• English

    Google Translate Disclaimer

    The Maryland Department of Information Technology (“DoIT”) offers translations of the content through Google Translate. Because Google Translate is an external website, DoIT does not control the quality or accuracy of translated content. All DoIT content is filtered through Google Translate which may result in unexpected and unpredictable degradation of portions of text, images and the general appearance on translated pages. Google Translate may maintain unique privacy and use policies. These policies are not controlled by DoIT and are not associated with DoIT’s privacy and use policies. After selecting a translation option, users will be notified that they are leaving DoIT’s website. Users should consult the original English content on DoIT’s website if there are any questions about the translated content.

    DoIT uses Google Translate to provide language translations of its content. Google Translate is a free, automated service that relies on data and technology to provide its translations. The Google Translate feature is provided for informational purposes only. Translations cannot be guaranteed as exact or without the inclusion of incorrect or inappropriate language. Google Translate is a third-party service and site users will be leaving DoIT to utilize translated content. As such, DoIT does not guarantee and does not accept responsibility for, the accuracy, reliability, or performance of this service nor the limitations provided by this service, such as the inability to translate specific files like PDFs and graphics (e.g. .jpgs, .gifs, etc.).

    DoIT provides Google Translate as an online tool for its users, but DoIT does not directly endorse the website or imply that it is the only solution available to users. All site visitors may choose to use alternate tools for their translation needs. Any individuals or parties that use DoIT content in translated form, whether by Google Translate or by any other translation services, do so at their own risk. DoIT is not liable for any loss or damages arising out of, or issues related to, the use of or reliance on translated content. DoIT assumes no liability for any site visitor’s activities in connection with use of the Google Translate functionality or content.

    The Google Translate service is a means by which DoIT offers translations of content and is meant solely for the convenience of non-English speaking users of the website. The translated content is provided directly and dynamically by Google; DoIT has no direct control over the translated content as it appears using this tool. Therefore, in all contexts, the English content, as directly provided by DoIT is to be held authoritative.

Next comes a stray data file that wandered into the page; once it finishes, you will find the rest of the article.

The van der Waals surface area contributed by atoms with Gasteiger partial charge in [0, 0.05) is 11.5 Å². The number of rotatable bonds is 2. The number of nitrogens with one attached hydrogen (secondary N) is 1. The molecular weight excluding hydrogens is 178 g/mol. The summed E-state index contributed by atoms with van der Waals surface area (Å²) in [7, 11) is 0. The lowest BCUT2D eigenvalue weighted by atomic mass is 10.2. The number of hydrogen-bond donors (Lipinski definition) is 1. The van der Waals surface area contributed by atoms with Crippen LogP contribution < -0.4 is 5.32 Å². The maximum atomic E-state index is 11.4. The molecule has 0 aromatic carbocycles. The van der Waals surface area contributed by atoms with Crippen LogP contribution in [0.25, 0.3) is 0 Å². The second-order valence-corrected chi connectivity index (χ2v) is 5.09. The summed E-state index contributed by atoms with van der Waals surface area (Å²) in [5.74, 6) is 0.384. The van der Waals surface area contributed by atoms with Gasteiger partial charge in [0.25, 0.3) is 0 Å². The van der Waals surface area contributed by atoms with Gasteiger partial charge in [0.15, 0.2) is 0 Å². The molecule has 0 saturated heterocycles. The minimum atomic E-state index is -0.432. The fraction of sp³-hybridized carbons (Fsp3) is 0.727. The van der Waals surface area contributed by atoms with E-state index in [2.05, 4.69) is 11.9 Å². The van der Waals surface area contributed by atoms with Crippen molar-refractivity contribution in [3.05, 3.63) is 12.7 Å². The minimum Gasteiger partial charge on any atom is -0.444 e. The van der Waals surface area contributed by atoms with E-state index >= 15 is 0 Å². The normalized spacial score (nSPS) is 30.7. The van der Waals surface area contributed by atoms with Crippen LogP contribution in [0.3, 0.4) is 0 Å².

Conjunctivitis ("Pink Eye") Fact Sheet

    PDF Version of this Fact Sheet

    Conjunctivitis is an infection of the eyes commonly known as "pink eye"
    It is most often caused by a virus but can also be caused by bacteria.

    Symptoms of the eye include:

    • Redness, irritation, itchiness; may produce lots of tears
    • Clear or yellow discharge that may make the eyelids stick together, especially in the morning
    • Swelling of eyelids

    The tears or the discharges from the eye are infectious

    People can get conjunctivitis by coming into contact with the tears or discharges from the eyes of an infected person and then touching their own eyes. Also conjunctivitis, when associated with an upper respiratory infection (common cold), can be spread by droplets (e.g., coughing, sneezing).

    Anyone can get conjunctivitis

    Preschoolers and school‑age children get it most often because of crowding and lack of good handwashing and hygiene.

    Conjunctivitis is usually a mild illness

    Viral conjunctivitis will go away by itself in one to six weeks. Yellow pus may be a sign of infection by bacteria.

    Symptoms suggesting a more severe eye infection include:

    • Severe eye pain
    • Change in vision
    • Extreme sensitivity to light
    • Marked heat & swelling of eyelids

    An eye medication is available

    • Doctors may give an eye medication depending on the cause of the infection.
    • Keeping the eyelid clean and lubricating the eye with drops may decrease discomfort until the infection is gone.

    People with conjunctivitis should:

    • Wash their hands after touching or wiping their eyes.
    • Avoid touching other people unless hands are freshly washed.
    • Throw away or carefully wash items that touch their eyes.
    • Not share eye makeup or other items used on their eyes (for example, towels, or tissues).
    • Cover mouth and nose when coughing or sneezing.
    • Consult your doctor in case medication is needed.
    • ;See a doctor if the eye discharge is yellow, if the eye or eyelid is red, or if the symptoms don’t start improving after 2-3 days.  See a doctor immediately if the symptoms suggest a more severe infection.
    • Be excluded from school and child care settings until cleared by a health care provider that it is not contagious, after taking antibiotics for 24 hours, or until symptoms have resolved.